Diet soda consumption increases risk for leukemia and lymphoma
02/12/2016 / By Tara Paras / Comments
Diet soda consumption increases risk for leukemia and lymphoma

According to the longest running study on aspartame as a carcinogen in humans, as few as one diet soda a day may increase the risk for leukemia in men and women, and for multiple myeloma and non-Hodgkin lymphoma in men.

The study’s researchers analyzed data from the Nurses’ Health Study and the Health Professionals Follow-Up Study for a 22-year period. A total of 77,218 women and 47,810 men were included in the analysis, for a total of 2,278,396 person-years of data. Apart from the size of the test subjects, what makes this study notable is the thoroughness with which the subjects’ aspartame intake was assessed.

Natural News lets us in to the details of the study:

“Every two years, participants were given a detailed dietary questionnaire, and their diets were reassessed every four years. Previous studies which found no link to cancer only ever assessed participants’ aspartame intake at one point in time, which could be a major weakness affecting their accuracy. …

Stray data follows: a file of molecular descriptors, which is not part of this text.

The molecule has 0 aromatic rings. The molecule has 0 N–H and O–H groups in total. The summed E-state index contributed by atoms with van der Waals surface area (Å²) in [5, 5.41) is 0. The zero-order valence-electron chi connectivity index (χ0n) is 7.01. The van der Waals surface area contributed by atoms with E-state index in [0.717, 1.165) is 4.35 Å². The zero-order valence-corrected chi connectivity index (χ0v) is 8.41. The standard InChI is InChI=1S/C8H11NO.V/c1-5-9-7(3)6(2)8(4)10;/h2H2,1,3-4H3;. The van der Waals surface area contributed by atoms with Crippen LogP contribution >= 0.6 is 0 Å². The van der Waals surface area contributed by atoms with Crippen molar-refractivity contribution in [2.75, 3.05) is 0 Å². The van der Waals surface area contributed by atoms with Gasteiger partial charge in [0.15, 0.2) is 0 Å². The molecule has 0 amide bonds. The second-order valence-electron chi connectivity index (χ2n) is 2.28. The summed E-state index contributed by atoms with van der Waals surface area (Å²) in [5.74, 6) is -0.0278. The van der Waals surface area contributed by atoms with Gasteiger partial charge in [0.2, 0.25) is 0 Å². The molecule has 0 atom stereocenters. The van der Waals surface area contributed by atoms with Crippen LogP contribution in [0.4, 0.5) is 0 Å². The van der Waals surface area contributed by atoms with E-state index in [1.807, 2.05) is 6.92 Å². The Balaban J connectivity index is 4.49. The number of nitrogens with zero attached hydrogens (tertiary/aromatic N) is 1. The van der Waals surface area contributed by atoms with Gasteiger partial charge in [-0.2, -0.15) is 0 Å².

“The combined results of this new study showed that just one 12-fl oz. can (355 ml) of diet soda daily leads to:

– 42 percent higher leukemia risk in men and women (pooled analysis)
– 102 percent higher multiple myeloma risk (in men only)
– 31 percent higher non-Hodgkin lymphoma risk (in men only)

“These results were based on multi-variable relative risk models, all in comparison to participants who drank no diet soda. It is unknown why only men drinking higher amounts of diet soda showed increased risk for multiple myeloma and non-Hodgkin lymphoma. Note that diet soda is the largest dietary source of aspartame (by far) in the U.S. Every year, Americans consume about 5,250 tons of aspartame in total, of which about 86 percent (4,500 tons) is found in diet sodas.”

Previous studies showing no link between aspartame and cancer have been criticized for being too short in duration and too inaccurate in assessing long-term aspartame intake. This study, however, solves both of those issues. Its results also confirm a previous study done on animals (900 rats over their entire natural lifetimes) which showed similar results: Aspartame significantly increased the risk for lymphomas and leukemia in both males and females.

Given these concrete, comprehensive studies, there is now more reason than ever to completely eliminate aspartame from our daily diet.

So, the question is — are you still going to order that soda?

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